JKhedrup wrote:The Chinese temples on the other hand often function as cultural centres for the Chinese diaspora. The cultural aspects can be overwhelming for people with no knowledge of Chinese language and customs. Many Westerners who I met at a Chinese temple where I stayed in Canada for a time specifically mentioned the dharma functions (fa hue??? forgetting...) as particularly alienating. Bowing in unison, trying to put the sash on the haiqing perfectly, and a very stern formal atmosphere are difficult for many to take. People feel uneasy and afraid to make a mistake (afraid to fart, as one man said).
Yeah, that is something they don't realize isn't so pan-cultural.
I once signed up for bodhisattva precepts and spent the first three days learning how to "properly" bow, prostrates, put on the haiqing robe, etc..., and then we went through the whole ceremony on a practice run (it didn't count). Finally on the morning of the fourth day we did it for real
. There is a stated belief in Chinese Buddhism that the more grandeur and choreographed the ceremony, the greater the impact it will have in transforming practitioners. This works for them and has its roots in very ancient Chinese customs, but that doesn't translate well into many other cultures.
This is unlike in Tibetan gonpas where you can prostrate any which old way you care to. Seating is usually first come first serve. I found the gonpas in Nepal and India to be pretty chill. There might dog shit all over the ground outside while the Lama is sitting there reading the paper, but that kind of atmosphere is just really relaxing. This is unlike in, say, a Chan hall where filthiness is somehow a sign of someone's practice lacking and must be corrected immediately.
Another thing to mention is that many Westerners like to study in a linear, progressive fashion- similar to how they studies in school. In many of the Gelug centres (perhaps this is the case in other centres too), this is quite possible. One can begin foundational studies on progressive text like the Lam Rim or Bodhisattvacaryavatara to get a firm basis, and then seek teachings on tougher topics like Madhyamika, and take classes on tantric practices.
That's a good point. Chinese Buddhism has plenty of similar treatises like those by Zhiyi, though they are largely left to scholars to read and study. Ordinarily people are taught how to do choreographed motions to music which is supposed to be a transformative process (again this goes back to ancient classical thought where Confucius had the same ideas), whereas with westerners we tend to want to understand the theory and see rites as entirely secondary (and unnecessary in many cases). With Taiwanese Buddhism they'll probably give little booklets by their grand master or Shifu detailing easy to understand ideas rather than introducing them to something more rich and critical.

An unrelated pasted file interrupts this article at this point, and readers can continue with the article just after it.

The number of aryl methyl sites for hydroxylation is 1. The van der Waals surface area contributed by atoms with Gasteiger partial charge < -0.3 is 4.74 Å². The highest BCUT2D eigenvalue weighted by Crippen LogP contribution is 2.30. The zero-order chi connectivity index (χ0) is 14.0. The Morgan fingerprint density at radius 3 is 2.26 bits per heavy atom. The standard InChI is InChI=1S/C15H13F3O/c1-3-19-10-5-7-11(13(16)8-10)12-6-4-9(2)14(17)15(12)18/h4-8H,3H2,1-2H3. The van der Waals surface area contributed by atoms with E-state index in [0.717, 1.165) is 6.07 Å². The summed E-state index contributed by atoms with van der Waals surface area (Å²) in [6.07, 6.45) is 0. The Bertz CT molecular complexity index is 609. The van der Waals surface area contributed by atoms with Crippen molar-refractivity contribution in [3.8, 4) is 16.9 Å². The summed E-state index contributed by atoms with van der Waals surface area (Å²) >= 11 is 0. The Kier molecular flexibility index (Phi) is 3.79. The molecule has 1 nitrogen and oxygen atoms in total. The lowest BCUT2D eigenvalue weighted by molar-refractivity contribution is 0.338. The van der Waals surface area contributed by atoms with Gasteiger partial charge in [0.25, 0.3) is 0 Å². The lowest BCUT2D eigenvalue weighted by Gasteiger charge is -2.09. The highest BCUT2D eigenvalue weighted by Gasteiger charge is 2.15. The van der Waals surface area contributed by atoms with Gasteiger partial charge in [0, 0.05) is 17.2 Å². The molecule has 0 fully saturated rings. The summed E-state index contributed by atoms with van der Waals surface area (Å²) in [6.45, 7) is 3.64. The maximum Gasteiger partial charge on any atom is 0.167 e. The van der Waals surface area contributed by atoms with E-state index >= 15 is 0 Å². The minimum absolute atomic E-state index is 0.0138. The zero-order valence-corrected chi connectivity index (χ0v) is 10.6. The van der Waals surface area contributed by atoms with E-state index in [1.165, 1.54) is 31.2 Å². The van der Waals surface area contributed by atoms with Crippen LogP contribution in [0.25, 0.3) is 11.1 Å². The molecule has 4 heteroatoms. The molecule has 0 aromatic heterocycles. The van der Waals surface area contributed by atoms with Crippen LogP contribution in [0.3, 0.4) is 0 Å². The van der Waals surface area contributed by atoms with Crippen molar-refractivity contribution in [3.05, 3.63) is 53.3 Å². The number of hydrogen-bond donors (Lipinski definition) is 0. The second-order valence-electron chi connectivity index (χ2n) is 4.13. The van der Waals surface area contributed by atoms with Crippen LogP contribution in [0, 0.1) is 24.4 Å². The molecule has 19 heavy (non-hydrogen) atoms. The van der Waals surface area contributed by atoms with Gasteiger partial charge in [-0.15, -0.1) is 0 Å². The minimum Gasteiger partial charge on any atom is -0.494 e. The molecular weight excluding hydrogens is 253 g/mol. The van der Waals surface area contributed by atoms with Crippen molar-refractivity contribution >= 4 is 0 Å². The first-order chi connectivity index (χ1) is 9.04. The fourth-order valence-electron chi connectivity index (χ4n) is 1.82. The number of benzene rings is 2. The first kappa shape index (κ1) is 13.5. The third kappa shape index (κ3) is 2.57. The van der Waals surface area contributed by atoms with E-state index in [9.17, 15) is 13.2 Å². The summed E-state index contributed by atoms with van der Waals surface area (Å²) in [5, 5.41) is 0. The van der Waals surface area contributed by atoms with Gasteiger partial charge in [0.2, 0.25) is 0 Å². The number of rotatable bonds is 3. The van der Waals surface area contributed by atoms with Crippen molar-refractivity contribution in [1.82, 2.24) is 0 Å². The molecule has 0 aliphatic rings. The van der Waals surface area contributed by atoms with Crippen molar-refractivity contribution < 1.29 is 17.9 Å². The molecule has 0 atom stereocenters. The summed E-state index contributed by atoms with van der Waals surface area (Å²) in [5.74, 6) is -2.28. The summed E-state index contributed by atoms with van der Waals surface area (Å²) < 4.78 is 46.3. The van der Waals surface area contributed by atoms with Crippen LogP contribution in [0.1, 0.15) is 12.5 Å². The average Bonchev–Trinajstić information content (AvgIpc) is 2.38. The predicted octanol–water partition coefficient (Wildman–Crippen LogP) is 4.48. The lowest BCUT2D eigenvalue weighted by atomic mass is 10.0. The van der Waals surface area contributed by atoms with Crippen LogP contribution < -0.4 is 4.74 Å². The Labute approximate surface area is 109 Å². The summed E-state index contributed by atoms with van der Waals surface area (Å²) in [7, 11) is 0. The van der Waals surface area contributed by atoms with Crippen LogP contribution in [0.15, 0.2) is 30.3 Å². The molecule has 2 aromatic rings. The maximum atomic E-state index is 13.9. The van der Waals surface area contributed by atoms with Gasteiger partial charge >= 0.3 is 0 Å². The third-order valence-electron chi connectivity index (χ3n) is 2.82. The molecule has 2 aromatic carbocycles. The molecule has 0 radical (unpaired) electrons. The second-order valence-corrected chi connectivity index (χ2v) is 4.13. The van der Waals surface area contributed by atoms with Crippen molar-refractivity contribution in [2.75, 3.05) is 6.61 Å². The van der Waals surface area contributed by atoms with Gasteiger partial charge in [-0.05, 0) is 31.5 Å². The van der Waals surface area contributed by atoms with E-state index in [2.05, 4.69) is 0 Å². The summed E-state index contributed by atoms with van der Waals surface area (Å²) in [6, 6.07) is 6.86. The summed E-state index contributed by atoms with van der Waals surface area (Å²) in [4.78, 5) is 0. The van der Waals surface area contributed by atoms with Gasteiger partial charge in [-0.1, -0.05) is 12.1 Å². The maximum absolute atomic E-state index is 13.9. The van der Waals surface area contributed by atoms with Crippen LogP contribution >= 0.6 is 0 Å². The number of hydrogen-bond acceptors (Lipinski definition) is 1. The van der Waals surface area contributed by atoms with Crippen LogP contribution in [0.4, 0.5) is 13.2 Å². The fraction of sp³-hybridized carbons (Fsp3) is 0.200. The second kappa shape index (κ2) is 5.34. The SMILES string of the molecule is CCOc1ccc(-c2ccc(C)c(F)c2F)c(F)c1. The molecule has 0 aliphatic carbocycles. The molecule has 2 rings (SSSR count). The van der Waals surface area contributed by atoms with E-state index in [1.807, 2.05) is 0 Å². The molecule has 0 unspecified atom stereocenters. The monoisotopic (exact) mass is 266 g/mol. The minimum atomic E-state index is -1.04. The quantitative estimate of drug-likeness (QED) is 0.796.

With the exception of the City of Ten Thousand Buddhas, none of the Chinese temples I have visited offer a complete, in-depth study program with qualified teachers in English, other than very brief introductory courses. Even for the Western born Chinese kids, many of them told my they found the sutra lectures interesting but felt they were very piecemeal, and it was hard to develop a firm knowledge.
It has been suggested to me before that many Taiwanese people interested in Buddhist philosophy don't look to Chinese traditions and just go straight to Tibetan Buddhism. The bookstore certainly reflects the interest in TB in Taiwan.
Tibetan lamas are in general more casual and approachable than Chinese masters. While a Chinese bhikshu or bhikshuni might consider it inappropriate to appear in photos holding babies with an arm around the student, for most Tibetan lamas this would not be a problem. The emphasis on being "chuangyen" or dignified is what allows the Sangha to be respected in the Chinese community, but ironically to many Westerners it seems stiff and unwelcoming.
Yeah, this is pertinent, too. There is a stated belief that Venerables in Chinese Buddhism should maintain a strict image of purity and grandeur so as to preserve the faith of devotees for the fear that doing otherwise they'll be wrecked and abandoned Buddhism. I think this is also in response to the devotees perhaps wanting infallible monks and nuns to look up to. This leads itself to personality cults where a group's Shifu approaches divinity and the system does everything it can to preserve that image. It comes across as cultish to many outsiders.
There's also the belief that laity have no right to criticize renunciates, which many Chinese monastics like to repeat. The texts actually just say not speaking of the faults of renunciates (like seeing a monk drinking, you're not supposed to broadcast it to everyone as it harms the well-being of the sangha and community), though it doesn't say you can't challenge them on their opinions and criticize their statements. However, it isn't described like this at all. Criticism, both internal and external, is disdained and discouraged.
You have teachers tell people from the start to empty their cup and not have preconceived notions when listening to a teaching. This isn't a wise approach with critically thinking people who would much rather be able to debate and reason with a teacher rather than simply taking it all on faith or with a blank mind. Especially if you're addressing people who arn't entirely convinced about whatever it is you have to say.